Nano-Transistor From DNA-like Material

Computer chips use billions of tiny switches, called transistors, to process information. The more transistors on a chip, the faster the computer. A material shaped like a one-dimensional DNA helix might further push the limits on a transistor’s size. The material comes from a rare earth element called tellurium.

Researchers found that the material, encapsulated in a nanotube made of boron nitride, helps build a field-effect transistor with a diameter of two nanometers. Transistors on the market are made of bulkier silicon and range between 10 and 20 nanometers in scale.  Engineers at Purdue University performed the work in collaboration with Michigan Technological University, Washington University in St. Louis, and the University of Texas at Dallas.

Over the past few years, transistors have been built as small as a few nanometers in lab settings. The goal is to build transistors the size of atomsPeide Ye’s lab at Purdue is one of many research groups seeking to exploit materials much thinner than silicon to achieve both smaller and higher-performing transistors.

These silver, wiggling lines are strings of atoms in tellurium behaving like DNA. Researchers have not seen this behavior in any other material.

This tellurium material is really unique. It builds a functional transistor with the potential to be the smallest in the world,” said Ye, Purdue’s Richard J. and Mary Jo Schwartz Professor of Electrical and Computer Engineering.

The research is published in the journal Nature Electronics.


Smart Materials Built With The Power Of Sound

Researchers have used sound waves to precisely manipulate atoms and molecules, accelerating the sustainable production of breakthrough smart materials.  Metal Organic Frameworks, or MOFs, are incredibly versatile and super porous nanomaterials that can be used to store, separate, release or protect almost anythingPredicted to be the defining material of the 21st century, MOFs are ideal for sensing and trapping substances at minute concentrations, to purify water or air, and can also hold large amounts of energy, for making better batteries and energy storage devices. Scientists have designed more than 88,000 precisely-customised MOFs – with applications ranging from agriculture to pharmaceuticals – but the traditional process for creating them is environmentally unsustainable and can take several hours or even days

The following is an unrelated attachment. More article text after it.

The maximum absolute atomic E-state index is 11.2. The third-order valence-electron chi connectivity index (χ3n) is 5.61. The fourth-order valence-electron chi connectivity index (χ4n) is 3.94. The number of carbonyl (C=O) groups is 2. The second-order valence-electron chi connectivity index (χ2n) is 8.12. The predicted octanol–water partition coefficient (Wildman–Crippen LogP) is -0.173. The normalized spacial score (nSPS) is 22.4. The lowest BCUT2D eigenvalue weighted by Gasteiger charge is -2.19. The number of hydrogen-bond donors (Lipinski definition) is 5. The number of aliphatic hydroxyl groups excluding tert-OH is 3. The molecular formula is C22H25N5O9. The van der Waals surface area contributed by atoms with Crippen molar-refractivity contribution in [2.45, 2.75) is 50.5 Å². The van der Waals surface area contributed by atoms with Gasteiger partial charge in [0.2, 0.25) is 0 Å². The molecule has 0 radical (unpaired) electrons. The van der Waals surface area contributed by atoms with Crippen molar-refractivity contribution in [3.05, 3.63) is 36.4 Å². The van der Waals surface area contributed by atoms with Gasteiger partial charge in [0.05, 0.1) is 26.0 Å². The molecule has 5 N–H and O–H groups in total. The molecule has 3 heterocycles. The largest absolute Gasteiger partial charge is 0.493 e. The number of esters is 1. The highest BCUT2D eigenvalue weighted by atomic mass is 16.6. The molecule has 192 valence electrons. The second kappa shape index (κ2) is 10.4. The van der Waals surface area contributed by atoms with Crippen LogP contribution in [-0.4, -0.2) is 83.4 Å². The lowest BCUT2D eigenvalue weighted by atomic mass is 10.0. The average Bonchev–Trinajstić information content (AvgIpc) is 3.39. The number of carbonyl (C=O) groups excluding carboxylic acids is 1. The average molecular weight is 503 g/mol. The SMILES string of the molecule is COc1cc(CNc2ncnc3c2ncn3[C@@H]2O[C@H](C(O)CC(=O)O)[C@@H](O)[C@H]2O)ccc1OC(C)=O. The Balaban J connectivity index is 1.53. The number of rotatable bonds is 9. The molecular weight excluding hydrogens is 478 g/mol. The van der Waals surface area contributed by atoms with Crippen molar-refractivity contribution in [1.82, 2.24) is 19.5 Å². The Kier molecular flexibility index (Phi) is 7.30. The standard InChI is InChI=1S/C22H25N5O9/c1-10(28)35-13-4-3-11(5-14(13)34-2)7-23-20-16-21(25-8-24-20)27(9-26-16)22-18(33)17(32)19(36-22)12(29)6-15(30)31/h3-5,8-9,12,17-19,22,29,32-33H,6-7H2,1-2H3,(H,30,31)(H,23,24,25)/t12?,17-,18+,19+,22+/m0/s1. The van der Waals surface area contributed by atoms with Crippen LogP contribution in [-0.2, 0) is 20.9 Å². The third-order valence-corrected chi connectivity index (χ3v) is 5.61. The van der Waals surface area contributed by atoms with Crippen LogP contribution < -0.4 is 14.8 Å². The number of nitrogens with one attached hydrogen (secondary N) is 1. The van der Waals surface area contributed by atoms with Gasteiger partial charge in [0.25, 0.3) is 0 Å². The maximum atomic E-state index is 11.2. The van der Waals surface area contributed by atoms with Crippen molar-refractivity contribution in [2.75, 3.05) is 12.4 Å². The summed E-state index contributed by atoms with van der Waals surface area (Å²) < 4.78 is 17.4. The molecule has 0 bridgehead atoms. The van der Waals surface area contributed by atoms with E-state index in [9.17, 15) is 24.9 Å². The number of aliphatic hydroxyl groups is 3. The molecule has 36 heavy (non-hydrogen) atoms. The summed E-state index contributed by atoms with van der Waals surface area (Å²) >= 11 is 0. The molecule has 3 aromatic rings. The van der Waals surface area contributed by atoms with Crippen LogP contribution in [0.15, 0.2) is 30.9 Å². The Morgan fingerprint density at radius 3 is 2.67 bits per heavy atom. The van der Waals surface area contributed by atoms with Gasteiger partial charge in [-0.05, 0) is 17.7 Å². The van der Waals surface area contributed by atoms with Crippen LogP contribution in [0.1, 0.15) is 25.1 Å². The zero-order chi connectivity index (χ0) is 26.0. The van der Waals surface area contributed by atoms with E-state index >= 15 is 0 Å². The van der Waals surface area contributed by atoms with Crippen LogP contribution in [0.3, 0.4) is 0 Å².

Now researchers from RMIT in Australia have demonstrated a clean, green technique that can produce a customised MOF in minutes. Dr Heba Ahmed, lead author of the study published in Nature Communications, said the efficient and scaleable method harnessed the precision power of high-frequency sound waves.

Dr Heba Ahmed holding a MOF created with high-frequency sound waves

MOFs have boundless potential, but we need cleaner and faster synthesis techniques to take full advantage of all their possible benefits,” Ahmed, a postdoctoral researcher in RMIT’s Micro/Nanophysics Research Laboratory, said. “Our acoustically-driven approach avoids the environmental harms of traditional methods and produces ready-to-use MOFs quickly and sustainably. “The technique not only eliminates one of the most time-consuming steps in making MOFs, it leaves no trace and can be easily scaled up for efficient mass production.

Metal-organic frameworks are crystalline powders full of tiny, molecular-sized holes. They have a unique structuremetals joined to each other by organic linkers – and are so porous that if you took a gram of a MOF and spread out its internal surface area, you would cover an area larger than a football pitch. Some have predicted MOFs could be as important to the 21st  century as plastics were to the 20th.

During the standard production process, solvents and other contaminants become trapped in the MOF’s holes. To flush them out, scientists use a combination of vacuum and high temperatures or harmful chemical solvents in a process called “activation”. In their novel technique, RMIT researchers used a microchip to produce high-frequency sound waves. Co-author and acoustic expert Dr Amgad Rezk said these sound waves, which are not audible to humans, can be used for precision micro- and nano-manufacturing.

At the nano-scale, sound waves are powerful tools for the meticulous ordering and manoeuvring of atoms and molecules,” Rezk said.